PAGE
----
One of the lessons from the November U.S. election and the June Brexit vote is that our ability to predict future events is fraught with error, even if the underlying data is relatively sound. National polls were roughly in line with the final U.S. popular vote (with geographical differences) yet a lot of the analysis around the election surrounded the certainty and near impossibility of a Democratic defeat. This bias towards certainty appears in many facets of life, and can cause serious missteps in behavior.
Let's Talk About Distributions
Probability distributions describe a range of potential outcomes. When learning elementary statistics, the underlying data is often assumed to be normal (black line at left). This is done not for indoctrination but because it is the easiest distribution to study to grasp a basic understanding of statistics. This is all fine in academia but when the distributions are applied liberally or without thought, many missteps can occur. A t-distribution (explained at left with the other lines) is an attempt to explain a normal distribution with smaller sample size. A Poisson distribution describes the likelihood of an event in a certain time period and is not symmetrical.
The lesson here is not to learn more about probability distributions (every time I use the word distribution, we lose 50 RSS readers), but to understand the uncertainties that lie all around us. Making a claim about the consequences of a political event, business process or financial decision should be layered in nuanced claims about uncertainty and the assumptions being made. Try to find these admissions in arguments. You won't find them.
Financial Markets and Homo Economicus
Nowhere is this more true than in economics. One of the major reasons economics is a social science is that the underlying laws and predictability (j/k) of particle physics don't perfectly apply to a dynamic system. Homo Economicus is a term used to describe a certain type of human: that which is perfectly rational, perfectly integrating new prices and information into an optimizer function and acting according to her best interest. This abstraction grossly oversimplifies human actors, who can act for a myriad of reasons often not understood by even themselves. This is often used as evidence itself of the inefficiency of markets, but uncertainty can explain why markets can be efficient, in the sense that they are not predictably incorrect.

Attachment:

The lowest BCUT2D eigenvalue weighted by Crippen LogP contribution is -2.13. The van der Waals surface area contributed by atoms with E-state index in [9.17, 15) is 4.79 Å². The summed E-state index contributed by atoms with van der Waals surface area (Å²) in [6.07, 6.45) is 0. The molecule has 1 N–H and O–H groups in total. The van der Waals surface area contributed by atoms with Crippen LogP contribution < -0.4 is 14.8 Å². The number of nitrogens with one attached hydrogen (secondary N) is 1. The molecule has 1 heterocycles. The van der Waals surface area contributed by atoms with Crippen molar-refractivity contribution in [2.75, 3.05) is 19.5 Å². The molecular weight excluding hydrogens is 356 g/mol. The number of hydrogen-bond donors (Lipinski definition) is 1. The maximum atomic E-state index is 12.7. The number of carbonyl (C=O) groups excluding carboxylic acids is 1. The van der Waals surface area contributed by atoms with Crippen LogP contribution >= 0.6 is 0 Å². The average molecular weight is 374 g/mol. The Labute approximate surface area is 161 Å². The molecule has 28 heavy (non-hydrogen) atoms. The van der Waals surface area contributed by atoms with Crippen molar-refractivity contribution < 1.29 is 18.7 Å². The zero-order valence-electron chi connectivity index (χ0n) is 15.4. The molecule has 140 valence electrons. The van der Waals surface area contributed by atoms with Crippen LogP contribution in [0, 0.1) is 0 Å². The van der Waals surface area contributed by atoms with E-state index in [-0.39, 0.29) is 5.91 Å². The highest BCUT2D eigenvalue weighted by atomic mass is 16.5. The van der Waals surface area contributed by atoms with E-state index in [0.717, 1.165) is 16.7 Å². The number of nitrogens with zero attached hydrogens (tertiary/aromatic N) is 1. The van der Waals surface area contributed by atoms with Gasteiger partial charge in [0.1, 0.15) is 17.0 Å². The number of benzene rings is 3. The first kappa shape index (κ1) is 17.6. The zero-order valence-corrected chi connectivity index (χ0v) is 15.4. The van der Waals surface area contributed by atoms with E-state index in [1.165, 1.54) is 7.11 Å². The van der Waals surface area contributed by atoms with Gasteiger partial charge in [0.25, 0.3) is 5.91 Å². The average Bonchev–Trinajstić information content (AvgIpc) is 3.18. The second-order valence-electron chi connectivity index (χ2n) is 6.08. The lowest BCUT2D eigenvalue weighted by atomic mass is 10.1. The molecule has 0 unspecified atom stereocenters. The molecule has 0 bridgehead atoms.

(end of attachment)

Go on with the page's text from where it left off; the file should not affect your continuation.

Irrationality is often studied in the context of predictable bubbles, investor psychology or poor individual decisions. The certainty required on a market as a whole to determine behavior as irrational in advance is difficult to overcome. Individual actors in an economy have a lot of uncertainty underlying their decisions too (Will this investment go bust? Will I want beef this week?) that may be difficult to tease out on a larger scale.
Let's Bet On It
The easiest way to determine the confidence of a statement is to apply a bet. Where financial pain and gain can come from the outcome of the falsifiable claim. Unfortunately, this is very difficult to implement on a large scale, with many voices on social media, in your personal life and in your professional life. If you believe the Seahawks will win the Super Bowl this year, I will pay you $4 for every $1 you pay me if they don't. This is a statemeny both acknowledging that I don't think the Seahawks will win the Super Bowl and that I think it is quite possible. There are many future outcomes possible and applying bets to decisions most concisely reveals certainty.
Financial products, ranging from credit default swaps, collateralized debt obligations and mortgage-backed securities to stocks, bonds and options allow perhaps the purest form of this bet. Your job as an investor is not to convince other people you are correct. It is simply to maximize your return given a certain amount of risk. If you are right, you get to redeem the bet in financial payout just as you would have to pay yourself for being incorrect.
Risk is the uncertainty in an investment or decision. If a stock can be perfectly predicted, both up and down, there would be no risk involved. Just be sure when listening to a claim or an argument being made (even at DQYDJ!) to understand the amount of uncertainty that must exist in any large claim. Humans are biased towards confidence, where the exact opposite is warranted.